probate(redirected from probates)
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1. The legal process by which the validity of a will is established.
2. Judicial certification of the validity of a will.
tr.v. pro·bat·ed, pro·bat·ing, pro·bates
To establish the validity of (a will) by probate.
Of or relating to probate or to a probate court: probate law; a probate judge.
[Middle English probat, from Latin probātum, neuter past participle of probāre, to prove; see prove.]
1. (Law) the act or process of officially proving the authenticity and validity of a will
a. the official certificate stating a will to be genuine and conferring on the executors power to administer the estate
b. the probate copy of a will
3. (Law) (in the US) all matters within the jurisdiction of a probate court
4. (Law) (modifier) of, relating to, or concerned with probate: probate value; a probate court.
(Law) (tr) chiefly US and Canadian to establish officially the authenticity and validity of (a will)
[C15: from Latin probāre to inspect]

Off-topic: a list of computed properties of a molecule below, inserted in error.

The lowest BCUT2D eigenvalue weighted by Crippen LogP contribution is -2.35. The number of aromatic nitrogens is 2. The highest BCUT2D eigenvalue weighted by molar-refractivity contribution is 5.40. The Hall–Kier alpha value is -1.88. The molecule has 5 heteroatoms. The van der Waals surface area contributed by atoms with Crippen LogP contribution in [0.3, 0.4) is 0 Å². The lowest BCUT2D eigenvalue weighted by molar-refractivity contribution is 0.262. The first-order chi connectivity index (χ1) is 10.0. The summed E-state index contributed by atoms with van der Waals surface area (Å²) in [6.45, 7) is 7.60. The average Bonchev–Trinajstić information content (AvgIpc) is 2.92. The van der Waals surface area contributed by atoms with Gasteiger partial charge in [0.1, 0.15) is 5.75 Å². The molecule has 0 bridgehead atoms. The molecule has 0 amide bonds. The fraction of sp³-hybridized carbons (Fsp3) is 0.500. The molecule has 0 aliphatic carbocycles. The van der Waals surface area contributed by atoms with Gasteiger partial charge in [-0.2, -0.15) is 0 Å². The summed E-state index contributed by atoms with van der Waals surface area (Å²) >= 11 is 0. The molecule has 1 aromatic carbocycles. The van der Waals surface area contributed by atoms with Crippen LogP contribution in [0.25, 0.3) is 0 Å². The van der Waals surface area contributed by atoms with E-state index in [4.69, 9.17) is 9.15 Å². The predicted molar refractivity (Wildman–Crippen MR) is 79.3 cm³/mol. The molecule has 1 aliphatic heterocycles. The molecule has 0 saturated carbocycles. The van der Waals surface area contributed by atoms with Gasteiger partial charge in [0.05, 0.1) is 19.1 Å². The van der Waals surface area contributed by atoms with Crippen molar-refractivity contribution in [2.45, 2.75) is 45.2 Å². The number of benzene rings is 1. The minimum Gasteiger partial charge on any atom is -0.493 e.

n., adj., v. -bat•ed, -bat•ing. n.
1. the official proving of a will as authentic or valid in a probate court.adj.
2. of or pertaining to probate or a probate court.v.t.
3. to establish the authenticity or validity of (a will).
probate- The official proving of a will, from Latin probatum, "thing proved."
See also related terms for official.
Past participle: probated
The process of legally establishing the validity of a person’s will.
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|Noun||1.||probate - a judicial certificate saying that a will is genuine and conferring on the executors the power to administer the estate|
certificate, credential, credentials, certification - a document attesting to the truth of certain stated facts
|2.||probate - the act of proving that an instrument purporting to be a will was signed and executed in accord with legal requirements|
|Verb||1.||probate - put a convicted person on probation by suspending his sentence|
|2.||probate - establish the legal validity of (wills and other documents)|
law, jurisprudence - the collection of rules imposed by authority; "civilization presupposes respect for the law"; "the great problem for jurisprudence to allow freedom while enforcing order"